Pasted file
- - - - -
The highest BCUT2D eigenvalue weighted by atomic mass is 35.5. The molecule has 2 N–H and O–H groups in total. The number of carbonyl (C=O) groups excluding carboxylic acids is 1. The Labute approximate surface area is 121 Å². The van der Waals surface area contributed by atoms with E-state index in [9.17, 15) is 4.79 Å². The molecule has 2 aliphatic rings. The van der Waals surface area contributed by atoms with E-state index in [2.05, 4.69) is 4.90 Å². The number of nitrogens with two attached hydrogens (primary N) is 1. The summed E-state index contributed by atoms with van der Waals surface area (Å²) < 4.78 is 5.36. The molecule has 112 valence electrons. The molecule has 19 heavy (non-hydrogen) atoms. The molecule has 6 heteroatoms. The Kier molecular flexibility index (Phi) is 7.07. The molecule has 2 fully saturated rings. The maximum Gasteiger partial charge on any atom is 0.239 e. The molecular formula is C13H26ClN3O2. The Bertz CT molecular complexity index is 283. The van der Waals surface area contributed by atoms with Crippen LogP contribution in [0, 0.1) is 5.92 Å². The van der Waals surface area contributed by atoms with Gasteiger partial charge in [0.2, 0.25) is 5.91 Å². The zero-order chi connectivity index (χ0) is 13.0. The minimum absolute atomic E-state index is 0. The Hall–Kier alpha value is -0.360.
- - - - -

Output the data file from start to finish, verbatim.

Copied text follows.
The highest BCUT2D eigenvalue weighted by atomic mass is 35.5. The molecule has 2 N–H and O–H groups in total. The number of carbonyl (C=O) groups excluding carboxylic acids is 1. The Labute approximate surface area is 121 Å². The van der Waals surface area contributed by atoms with E-state index in [9.17, 15) is 4.79 Å². The molecule has 2 aliphatic rings. The van der Waals surface area contributed by atoms with E-state index in [2.05, 4.69) is 4.90 Å². The number of nitrogens with two attached hydrogens (primary N) is 1. The summed E-state index contributed by atoms with van der Waals surface area (Å²) < 4.78 is 5.36. The molecule has 112 valence electrons. The molecule has 19 heavy (non-hydrogen) atoms. The molecule has 6 heteroatoms. The Kier molecular flexibility index (Phi) is 7.07. The molecule has 2 fully saturated rings. The maximum Gasteiger partial charge on any atom is 0.239 e. The molecular formula is C13H26ClN3O2. The Bertz CT molecular complexity index is 283. The van der Waals surface area contributed by atoms with Crippen LogP contribution in [0, 0.1) is 5.92 Å². The van der Waals surface area contributed by atoms with Gasteiger partial charge in [0.2, 0.25) is 5.91 Å². The zero-order chi connectivity index (χ0) is 13.0. The minimum absolute atomic E-state index is 0. The Hall–Kier alpha value is -0.360.